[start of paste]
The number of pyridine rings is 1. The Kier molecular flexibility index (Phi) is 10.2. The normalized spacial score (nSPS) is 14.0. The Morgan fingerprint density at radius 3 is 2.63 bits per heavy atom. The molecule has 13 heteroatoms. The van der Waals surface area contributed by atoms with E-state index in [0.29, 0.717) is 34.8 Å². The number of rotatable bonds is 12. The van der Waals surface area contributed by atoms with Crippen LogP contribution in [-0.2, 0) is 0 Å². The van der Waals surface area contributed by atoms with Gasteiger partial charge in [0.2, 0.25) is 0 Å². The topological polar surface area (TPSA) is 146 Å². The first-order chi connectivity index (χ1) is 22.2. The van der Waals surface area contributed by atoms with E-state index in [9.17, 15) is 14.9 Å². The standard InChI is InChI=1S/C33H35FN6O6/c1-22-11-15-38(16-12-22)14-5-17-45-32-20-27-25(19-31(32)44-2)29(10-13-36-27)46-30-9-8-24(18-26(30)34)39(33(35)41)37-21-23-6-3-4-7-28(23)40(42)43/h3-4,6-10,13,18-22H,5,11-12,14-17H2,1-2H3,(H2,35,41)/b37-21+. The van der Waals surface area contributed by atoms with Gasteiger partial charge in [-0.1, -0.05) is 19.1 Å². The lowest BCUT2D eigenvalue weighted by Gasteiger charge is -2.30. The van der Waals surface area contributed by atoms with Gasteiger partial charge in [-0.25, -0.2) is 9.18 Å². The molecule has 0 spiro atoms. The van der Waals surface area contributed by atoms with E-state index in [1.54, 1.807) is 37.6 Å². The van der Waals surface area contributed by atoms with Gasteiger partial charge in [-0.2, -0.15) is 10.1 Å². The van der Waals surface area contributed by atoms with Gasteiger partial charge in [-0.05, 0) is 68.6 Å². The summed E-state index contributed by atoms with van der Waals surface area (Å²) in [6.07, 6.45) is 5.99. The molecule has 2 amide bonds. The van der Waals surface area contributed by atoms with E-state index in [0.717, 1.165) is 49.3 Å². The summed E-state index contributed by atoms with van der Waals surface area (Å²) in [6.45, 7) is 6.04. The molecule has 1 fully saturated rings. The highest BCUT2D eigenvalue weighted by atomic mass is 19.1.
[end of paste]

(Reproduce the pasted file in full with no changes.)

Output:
The number of pyridine rings is 1. The Kier molecular flexibility index (Phi) is 10.2. The normalized spacial score (nSPS) is 14.0. The Morgan fingerprint density at radius 3 is 2.63 bits per heavy atom. The molecule has 13 heteroatoms. The van der Waals surface area contributed by atoms with E-state index in [0.29, 0.717) is 34.8 Å². The number of rotatable bonds is 12. The van der Waals surface area contributed by atoms with Crippen LogP contribution in [-0.2, 0) is 0 Å². The van der Waals surface area contributed by atoms with Gasteiger partial charge in [0.2, 0.25) is 0 Å². The topological polar surface area (TPSA) is 146 Å². The first-order chi connectivity index (χ1) is 22.2. The van der Waals surface area contributed by atoms with E-state index in [9.17, 15) is 14.9 Å². The standard InChI is InChI=1S/C33H35FN6O6/c1-22-11-15-38(16-12-22)14-5-17-45-32-20-27-25(19-31(32)44-2)29(10-13-36-27)46-30-9-8-24(18-26(30)34)39(33(35)41)37-21-23-6-3-4-7-28(23)40(42)43/h3-4,6-10,13,18-22H,5,11-12,14-17H2,1-2H3,(H2,35,41)/b37-21+. The van der Waals surface area contributed by atoms with Gasteiger partial charge in [-0.1, -0.05) is 19.1 Å². The lowest BCUT2D eigenvalue weighted by Gasteiger charge is -2.30. The van der Waals surface area contributed by atoms with Gasteiger partial charge in [-0.25, -0.2) is 9.18 Å². The molecule has 0 spiro atoms. The van der Waals surface area contributed by atoms with E-state index in [1.54, 1.807) is 37.6 Å². The van der Waals surface area contributed by atoms with Gasteiger partial charge in [-0.2, -0.15) is 10.1 Å². The van der Waals surface area contributed by atoms with Gasteiger partial charge in [-0.05, 0) is 68.6 Å². The summed E-state index contributed by atoms with van der Waals surface area (Å²) in [6.07, 6.45) is 5.99. The molecule has 2 amide bonds. The van der Waals surface area contributed by atoms with E-state index in [0.717, 1.165) is 49.3 Å². The summed E-state index contributed by atoms with van der Waals surface area (Å²) in [6.45, 7) is 6.04. The molecule has 1 fully saturated rings. The highest BCUT2D eigenvalue weighted by atomic mass is 19.1.